Fed Inflation Mission Accomplished? Not So Fast

Fed Inflation Mission Accomplished? Not So Fast

Fed Inflation Mission Accomplished? Not So Fast

Punxsutawney Phil saw his shadow early this morning in Western Pennsylvania—calling for six more weeks of winter. At an even more widely observed predictive event on Wednesday, Federal Reserve Chair Jerome Powell suggested that inflation may have failed to see its shadow (“disinflation” in Fed speak, a decrease in the rate prices are rising), though policymakers are disinclined to stop hiking rates.

Wall Street was not dissuaded by the Fed’s cautionary tone at the policy briefing, instead seizing on the “slowing inflation” theme, and the S&P 500 rallied 1% while the growth-oriented NASDAQ gained 2% on the day.

Before Powell’s comments, the Fed executed its eighth interest-rate increase in less than 12 months in the ongoing battle against inflation—amid clear signs that its policy approach is succeeding. After a string of unusually steep 0.75% hikes, yesterday’s anticipated 0.25% increase came on the heels of a 0.50% bump in December. 

So has the Fed successfully navigated the “soft landing” of taming inflation while avoiding both recession and capsizing the labor market? So far, so good. But we’re not there yet.

Here’s what else we’ve been watching this week and why:

  • At the Fed policy press conference, Chair Powell noted that a slowing rate of inflation hasn’t come at the expense of a weaker labor market. He also cautioned that the disinflationary process is “at an early stage” and additional rate hikes are likely this year, saying, “We’re going to be cautious about declaring victory.”
  • Unemployment remains near 50-year lows and job openings are plentiful—nearly two open positions for every unemployed worker. Data this week did show some signs of a slowdown in the labor market despite overall strength. Notably, wage growth slowed in the fourth quarter coming off of the highest levels in at least 20 years, according to the Labor Department. Since wage inflation contributes to higher prices throughout the economy, any signs of slowing reinforce the theory that overall inflation may be turning a corner.
  • The beleaguered housing market is one area of the economy where inflation has been tamped down by higher interest rates. Home prices declined in November for the fifth straight month. Prices were still up 7.7% from November 2022, but that’s down from a 9.2% annualized rate in October. Overall, sales of previously owned homes fell 17.8% in 2022. But there are early signs the housing market may have found its nadir. It’s a short-term move and not necessarily yet a trend, but lumber prices are up over 35% year to date, as demand for building materials has risen.

Chart of the Week: Are Bonds Back?

Senior Vice President, Fixed Income Manager Chris Keith 

You’ve probably heard by now—2022 was the worst calendar year on record for bonds. But what you may not know is that the bond market recorded its second-best January of all time, kicking off 2023 with a 3.1% gain.

The strong start to the year restores confidence to bond investors who were understandably disappointed with how this “safe” asset class performed last year.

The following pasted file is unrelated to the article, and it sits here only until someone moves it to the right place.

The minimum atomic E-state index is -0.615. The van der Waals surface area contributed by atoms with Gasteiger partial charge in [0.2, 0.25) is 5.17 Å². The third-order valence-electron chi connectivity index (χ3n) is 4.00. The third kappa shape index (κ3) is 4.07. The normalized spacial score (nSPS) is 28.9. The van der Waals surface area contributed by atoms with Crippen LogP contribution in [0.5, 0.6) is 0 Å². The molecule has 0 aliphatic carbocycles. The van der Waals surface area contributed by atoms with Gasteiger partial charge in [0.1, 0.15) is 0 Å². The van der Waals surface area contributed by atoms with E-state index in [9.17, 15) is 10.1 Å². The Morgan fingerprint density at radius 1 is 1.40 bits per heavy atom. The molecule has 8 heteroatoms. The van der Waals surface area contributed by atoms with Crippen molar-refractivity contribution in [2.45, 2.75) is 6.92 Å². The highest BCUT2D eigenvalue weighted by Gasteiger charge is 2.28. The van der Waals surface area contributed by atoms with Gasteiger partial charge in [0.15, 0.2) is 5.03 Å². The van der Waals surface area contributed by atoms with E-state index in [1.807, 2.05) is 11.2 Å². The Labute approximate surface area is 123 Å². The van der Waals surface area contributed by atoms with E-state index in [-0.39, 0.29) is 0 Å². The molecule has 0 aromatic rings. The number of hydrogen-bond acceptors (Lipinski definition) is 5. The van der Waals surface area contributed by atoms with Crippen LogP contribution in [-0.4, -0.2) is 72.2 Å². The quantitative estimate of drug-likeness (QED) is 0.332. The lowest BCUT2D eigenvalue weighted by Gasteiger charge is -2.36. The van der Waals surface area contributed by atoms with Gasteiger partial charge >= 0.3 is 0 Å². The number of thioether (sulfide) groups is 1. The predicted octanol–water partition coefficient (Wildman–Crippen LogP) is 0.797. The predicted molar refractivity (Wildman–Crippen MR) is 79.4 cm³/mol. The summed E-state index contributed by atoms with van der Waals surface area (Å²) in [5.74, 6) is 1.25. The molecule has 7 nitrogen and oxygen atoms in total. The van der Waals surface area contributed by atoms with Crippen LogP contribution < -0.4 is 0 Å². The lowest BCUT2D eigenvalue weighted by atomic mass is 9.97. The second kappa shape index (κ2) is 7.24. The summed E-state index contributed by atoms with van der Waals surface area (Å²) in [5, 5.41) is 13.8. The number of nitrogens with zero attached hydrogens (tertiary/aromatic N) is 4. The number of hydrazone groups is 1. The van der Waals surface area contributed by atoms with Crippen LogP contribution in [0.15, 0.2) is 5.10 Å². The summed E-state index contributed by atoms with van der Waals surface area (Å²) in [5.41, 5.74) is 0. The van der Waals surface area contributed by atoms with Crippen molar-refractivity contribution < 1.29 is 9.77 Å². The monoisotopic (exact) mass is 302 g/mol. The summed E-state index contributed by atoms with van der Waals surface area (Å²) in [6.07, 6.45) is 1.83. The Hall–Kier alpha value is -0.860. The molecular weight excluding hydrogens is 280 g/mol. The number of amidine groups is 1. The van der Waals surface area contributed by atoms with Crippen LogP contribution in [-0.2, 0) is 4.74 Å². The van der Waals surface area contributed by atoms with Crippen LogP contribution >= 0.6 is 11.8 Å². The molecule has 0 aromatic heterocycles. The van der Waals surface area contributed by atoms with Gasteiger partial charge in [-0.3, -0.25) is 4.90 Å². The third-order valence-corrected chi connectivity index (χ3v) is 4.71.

Right now, two questions come to mind when assessing recent performance:

1. Have we seen a market bottom for bonds?

We don’t make these kinds of calls at Adviser, but we like where we are right now. If in fact the bottom is in, then it occurred in late October 2022. Since then, bonds have returned 7.8%.

There’s more ground to make up, but just as bonds didn’t drop all at once, neither will they recover all at once.

Thanks to the higher yields born from last year’s sell-off, investors who reinvest interest, dividends and principal as bonds mature are benefiting not only from higher income, but also from prices trending higher. It was challenging at times last year, but we had a high degree of confidence that bonds would once again add value to investor portfolios. That has been the case over the last few months.

2. How is it that bond prices are rising if the Federal Reserve is still hiking?

Investors seem to believe the Fed will eventually need to reverse course on its interest-rate policy. Hence, they are pricing a lower fed funds rate into the markets now. When investors anticipate lower interest rates, and thus lower yields, prices rise on bonds. This theme is contributing to recent gains.

It is our belief that the Fed will get to a point where it stops hiking and then stand pat without cutting rates—the “higher for longer” mantra we hear some analysts embracing. The job of wrangling inflation down to acceptable levels has begun, but it’s not over. If the central bank acts in accordance with its messaging to date (and I have every reason to believe it will), we’ll see lower interest-rate policy once inflation is in check.

My takeaway: Bonds have been pulling their weight again over the last few months, delivering higher income and positive total returns. Investors who have locked in higher yields should benefit from that higher level of income even if prices turn lower unexpectedly. 

Bond rally
Note: Chart shows top 10 January returns for the Bloomberg U.S. Aggregate Bond index from inception (1976) through 2023. Source: Bloomberg.